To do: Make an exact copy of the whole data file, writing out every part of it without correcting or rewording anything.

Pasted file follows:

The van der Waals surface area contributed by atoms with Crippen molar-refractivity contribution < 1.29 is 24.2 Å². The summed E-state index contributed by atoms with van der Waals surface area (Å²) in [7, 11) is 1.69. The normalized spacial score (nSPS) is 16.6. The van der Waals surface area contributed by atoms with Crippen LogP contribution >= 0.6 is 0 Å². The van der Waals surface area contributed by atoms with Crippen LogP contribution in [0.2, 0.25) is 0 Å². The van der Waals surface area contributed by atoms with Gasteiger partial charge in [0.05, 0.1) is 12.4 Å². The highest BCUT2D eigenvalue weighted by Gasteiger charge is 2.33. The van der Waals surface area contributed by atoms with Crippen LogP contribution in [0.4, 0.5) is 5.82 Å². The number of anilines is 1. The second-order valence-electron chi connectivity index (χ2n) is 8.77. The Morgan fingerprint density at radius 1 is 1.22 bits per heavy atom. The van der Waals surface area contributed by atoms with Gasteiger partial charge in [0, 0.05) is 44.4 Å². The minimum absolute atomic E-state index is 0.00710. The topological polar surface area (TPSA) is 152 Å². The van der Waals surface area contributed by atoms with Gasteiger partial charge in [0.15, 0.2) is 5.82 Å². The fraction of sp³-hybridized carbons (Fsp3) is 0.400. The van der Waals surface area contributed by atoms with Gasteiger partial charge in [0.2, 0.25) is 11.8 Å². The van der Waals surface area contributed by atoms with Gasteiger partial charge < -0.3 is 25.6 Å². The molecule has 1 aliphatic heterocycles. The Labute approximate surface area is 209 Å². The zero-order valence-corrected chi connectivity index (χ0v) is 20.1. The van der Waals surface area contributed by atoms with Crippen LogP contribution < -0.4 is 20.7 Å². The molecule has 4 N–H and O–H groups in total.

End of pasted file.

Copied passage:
The van der Waals surface area contributed by atoms with Crippen molar-refractivity contribution < 1.29 is 24.2 Å². The summed E-state index contributed by atoms with van der Waals surface area (Å²) in [7, 11) is 1.69. The normalized spacial score (nSPS) is 16.6. The van der Waals surface area contributed by atoms with Crippen LogP contribution >= 0.6 is 0 Å². The van der Waals surface area contributed by atoms with Crippen LogP contribution in [0.2, 0.25) is 0 Å². The van der Waals surface area contributed by atoms with Gasteiger partial charge in [0.05, 0.1) is 12.4 Å². The highest BCUT2D eigenvalue weighted by Gasteiger charge is 2.33. The van der Waals surface area contributed by atoms with Crippen LogP contribution in [0.4, 0.5) is 5.82 Å². The number of anilines is 1. The second-order valence-electron chi connectivity index (χ2n) is 8.77. The Morgan fingerprint density at radius 1 is 1.22 bits per heavy atom. The van der Waals surface area contributed by atoms with Gasteiger partial charge in [0, 0.05) is 44.4 Å². The minimum absolute atomic E-state index is 0.00710. The topological polar surface area (TPSA) is 152 Å². The van der Waals surface area contributed by atoms with Gasteiger partial charge in [0.15, 0.2) is 5.82 Å². The fraction of sp³-hybridized carbons (Fsp3) is 0.400. The van der Waals surface area contributed by atoms with Gasteiger partial charge in [0.2, 0.25) is 11.8 Å². The van der Waals surface area contributed by atoms with Gasteiger partial charge < -0.3 is 25.6 Å². The molecule has 1 aliphatic heterocycles. The Labute approximate surface area is 209 Å². The zero-order valence-corrected chi connectivity index (χ0v) is 20.1. The van der Waals surface area contributed by atoms with Crippen LogP contribution < -0.4 is 20.7 Å². The molecule has 4 N–H and O–H groups in total.